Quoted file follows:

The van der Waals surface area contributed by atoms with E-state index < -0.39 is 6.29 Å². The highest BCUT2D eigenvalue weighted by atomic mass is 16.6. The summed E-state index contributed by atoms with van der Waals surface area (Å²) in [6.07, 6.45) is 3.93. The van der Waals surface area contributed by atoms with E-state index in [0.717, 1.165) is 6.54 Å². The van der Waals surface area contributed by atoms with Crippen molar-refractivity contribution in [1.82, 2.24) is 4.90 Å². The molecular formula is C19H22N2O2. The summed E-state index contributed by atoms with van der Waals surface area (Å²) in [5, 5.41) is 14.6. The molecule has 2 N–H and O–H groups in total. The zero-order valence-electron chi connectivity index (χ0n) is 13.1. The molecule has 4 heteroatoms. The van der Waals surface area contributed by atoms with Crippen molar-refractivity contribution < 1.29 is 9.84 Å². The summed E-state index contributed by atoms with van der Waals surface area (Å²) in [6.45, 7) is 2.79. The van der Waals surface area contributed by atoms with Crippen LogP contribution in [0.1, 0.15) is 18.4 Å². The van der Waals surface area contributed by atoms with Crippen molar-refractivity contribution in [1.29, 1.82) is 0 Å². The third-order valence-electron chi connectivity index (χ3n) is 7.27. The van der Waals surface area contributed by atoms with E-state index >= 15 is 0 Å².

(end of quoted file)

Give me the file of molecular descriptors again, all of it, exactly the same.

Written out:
The van der Waals surface area contributed by atoms with E-state index < -0.39 is 6.29 Å². The highest BCUT2D eigenvalue weighted by atomic mass is 16.6. The summed E-state index contributed by atoms with van der Waals surface area (Å²) in [6.07, 6.45) is 3.93. The van der Waals surface area contributed by atoms with E-state index in [0.717, 1.165) is 6.54 Å². The van der Waals surface area contributed by atoms with Crippen molar-refractivity contribution in [1.82, 2.24) is 4.90 Å². The molecular formula is C19H22N2O2. The summed E-state index contributed by atoms with van der Waals surface area (Å²) in [5, 5.41) is 14.6. The molecule has 2 N–H and O–H groups in total. The zero-order valence-electron chi connectivity index (χ0n) is 13.1. The molecule has 4 heteroatoms. The van der Waals surface area contributed by atoms with Crippen molar-refractivity contribution < 1.29 is 9.84 Å². The summed E-state index contributed by atoms with van der Waals surface area (Å²) in [6.45, 7) is 2.79. The van der Waals surface area contributed by atoms with Crippen LogP contribution in [0.1, 0.15) is 18.4 Å². The van der Waals surface area contributed by atoms with Crippen molar-refractivity contribution in [1.29, 1.82) is 0 Å². The third-order valence-electron chi connectivity index (χ3n) is 7.27. The van der Waals surface area contributed by atoms with E-state index >= 15 is 0 Å².